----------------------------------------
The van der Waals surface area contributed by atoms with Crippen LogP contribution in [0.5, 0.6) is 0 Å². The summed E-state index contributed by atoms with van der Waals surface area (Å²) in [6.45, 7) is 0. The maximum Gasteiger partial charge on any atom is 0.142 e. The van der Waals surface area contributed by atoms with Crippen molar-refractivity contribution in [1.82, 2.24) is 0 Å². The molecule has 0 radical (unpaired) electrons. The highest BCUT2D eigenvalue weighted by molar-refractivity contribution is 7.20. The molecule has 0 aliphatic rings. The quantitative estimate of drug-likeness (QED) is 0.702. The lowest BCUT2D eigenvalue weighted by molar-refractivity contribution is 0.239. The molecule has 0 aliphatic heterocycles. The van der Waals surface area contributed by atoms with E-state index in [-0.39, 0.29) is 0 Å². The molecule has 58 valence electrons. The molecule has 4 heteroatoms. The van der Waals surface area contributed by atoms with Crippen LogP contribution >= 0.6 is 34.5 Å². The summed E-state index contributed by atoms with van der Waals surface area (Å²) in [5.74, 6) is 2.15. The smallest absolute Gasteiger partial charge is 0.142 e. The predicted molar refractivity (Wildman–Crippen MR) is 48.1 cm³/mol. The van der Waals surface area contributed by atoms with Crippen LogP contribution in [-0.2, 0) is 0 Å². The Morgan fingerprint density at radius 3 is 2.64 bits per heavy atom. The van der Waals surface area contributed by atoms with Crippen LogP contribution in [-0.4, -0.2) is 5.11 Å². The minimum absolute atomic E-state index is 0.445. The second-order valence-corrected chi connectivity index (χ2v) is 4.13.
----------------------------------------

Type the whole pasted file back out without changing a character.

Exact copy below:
The van der Waals surface area contributed by atoms with Crippen LogP contribution in [0.5, 0.6) is 0 Å². The summed E-state index contributed by atoms with van der Waals surface area (Å²) in [6.45, 7) is 0. The maximum Gasteiger partial charge on any atom is 0.142 e. The van der Waals surface area contributed by atoms with Crippen molar-refractivity contribution in [1.82, 2.24) is 0 Å². The molecule has 0 radical (unpaired) electrons. The highest BCUT2D eigenvalue weighted by molar-refractivity contribution is 7.20. The molecule has 0 aliphatic rings. The quantitative estimate of drug-likeness (QED) is 0.702. The lowest BCUT2D eigenvalue weighted by molar-refractivity contribution is 0.239. The molecule has 0 aliphatic heterocycles. The van der Waals surface area contributed by atoms with E-state index in [-0.39, 0.29) is 0 Å². The molecule has 58 valence electrons. The molecule has 4 heteroatoms. The van der Waals surface area contributed by atoms with Crippen LogP contribution >= 0.6 is 34.5 Å². The summed E-state index contributed by atoms with van der Waals surface area (Å²) in [5.74, 6) is 2.15. The smallest absolute Gasteiger partial charge is 0.142 e. The predicted molar refractivity (Wildman–Crippen MR) is 48.1 cm³/mol. The van der Waals surface area contributed by atoms with Crippen LogP contribution in [-0.2, 0) is 0 Å². The Morgan fingerprint density at radius 3 is 2.64 bits per heavy atom. The van der Waals surface area contributed by atoms with Crippen LogP contribution in [-0.4, -0.2) is 5.11 Å². The minimum absolute atomic E-state index is 0.445. The second-order valence-corrected chi connectivity index (χ2v) is 4.13.